6. Pesenti, Paolo & van Wincoop, Eric, 2002. "Can Nontradables Generate Substantial Home Bias?," Journal of Money, Credit and Banking, Blackwell Publishing, vol. 34(1), pages 25-50, February.
  7. Mendoza, Enrique G, 1995. "The Terms of Trade, the Real Exchange Rate, and Economic Fluctuations," International Economic Review, Department of Economics, University of Pennsylvania and Osaka University Institute of Social and Economic Research Association, vol. 36(1), pages 101-37, February.
  8. David K. Backus & Gregor W. Smith, 1993. "Consumption and Real Exchange Rates in Dynamic Economies with Non-Traded Goods," Working Papers 1252, Queen's University, Department of Economics.
  9. Gianluca Benigno & Christoph Theonissen, 2006. "Consumption and Real Exchange Rates with Incomplete Markets and Non-Traded Goods," CEP Discussion Papers dp0771, Centre for Economic Performance, LSE.
  10. Ghironi, Fabio & Melitz, Marc, 2005. "International Trade and Macroeconomic Dynamics with Heterogeneous Firms," Scholarly Articles 3228377, Harvard University Department of Economics.
  11. Tesar, Linda L., 1993. "International risk-sharing and non-traded goods," Journal of International Economics, Elsevier, vol. 35(1-2), pages 69-89, August.
  12. Marc J. Melitz, 2003. "The Impact of Trade on Intra-Industry Reallocations and Aggregate Industry Productivity," Econometrica, Econometric Society, vol. 71(6), pages 1695-1725, November.
Full references (including those not matched with items on IDEAS)

Citations

Citations are extracted by the CitEc Project, subscribe to its RSS feed for this item.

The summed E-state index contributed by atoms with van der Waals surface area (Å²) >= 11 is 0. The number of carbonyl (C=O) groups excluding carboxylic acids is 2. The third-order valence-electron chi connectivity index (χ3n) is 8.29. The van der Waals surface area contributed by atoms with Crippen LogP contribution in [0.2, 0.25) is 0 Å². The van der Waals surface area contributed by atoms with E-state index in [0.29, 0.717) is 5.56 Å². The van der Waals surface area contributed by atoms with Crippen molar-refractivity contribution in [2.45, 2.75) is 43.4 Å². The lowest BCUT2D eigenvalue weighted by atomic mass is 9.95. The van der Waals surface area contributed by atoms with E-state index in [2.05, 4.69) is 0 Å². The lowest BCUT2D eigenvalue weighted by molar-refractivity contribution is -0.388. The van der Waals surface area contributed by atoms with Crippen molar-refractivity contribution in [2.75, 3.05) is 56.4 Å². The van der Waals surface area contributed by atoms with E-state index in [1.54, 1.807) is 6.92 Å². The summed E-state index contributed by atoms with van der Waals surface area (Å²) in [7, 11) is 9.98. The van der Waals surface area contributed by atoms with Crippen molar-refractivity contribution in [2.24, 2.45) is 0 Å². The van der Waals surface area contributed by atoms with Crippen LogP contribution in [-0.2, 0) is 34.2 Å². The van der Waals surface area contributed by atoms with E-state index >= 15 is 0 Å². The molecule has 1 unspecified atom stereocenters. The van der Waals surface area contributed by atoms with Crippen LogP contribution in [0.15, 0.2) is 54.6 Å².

as in new window

Cited by:
  1. Laura Povoledo, 2013. "Modelling the sectoral allocation of labour in open economy models," Working Papers 20131312, Department of Accounting, Economics and Finance, Bristol Business School, University of the West of England, Bristol.
  2. Masashige Hamano, 2013. "The consumption-real exchange rate anomaly with extensive margins," CREA Discussion Paper Series 13-01, Center for Research in Economic Analysis, University of Luxembourg.

Lists

This item is not listed on Wikipedia, on a reading list or among the top items on IDEAS.

Statistics

Access and download statistics

Corrections

When requesting a correction, please mention this item's handle: RePEc:cje:issued:v:45:y:2012:i:2:p:509-534. See general information about how to correct material in RePEc.

For technical questions regarding this item, or to correct its authors, title, abstract, bibliographic or download information, contact: (Prof. Werner Antweiler).

If you have authored this item and are not yet registered with RePEc, we encourage you to do it here. This allows to link your profile to this item. It also allows you to accept potential citations to this item that we are uncertain about.

If references are entirely missing, you can add them using this form.

If the full references list an item that is present in RePEc, but the system did not link to it, you can help with this form.

If you know of missing items citing this one, you can help us creating those links by adding the relevant references in the same way as above, for each refering item. If you are a registered author of this item, you may also want to check the "citations" tab in your profile, as there may be some citations waiting for confirmation.

Please note that corrections may take a couple of weeks to filter through the various RePEc services.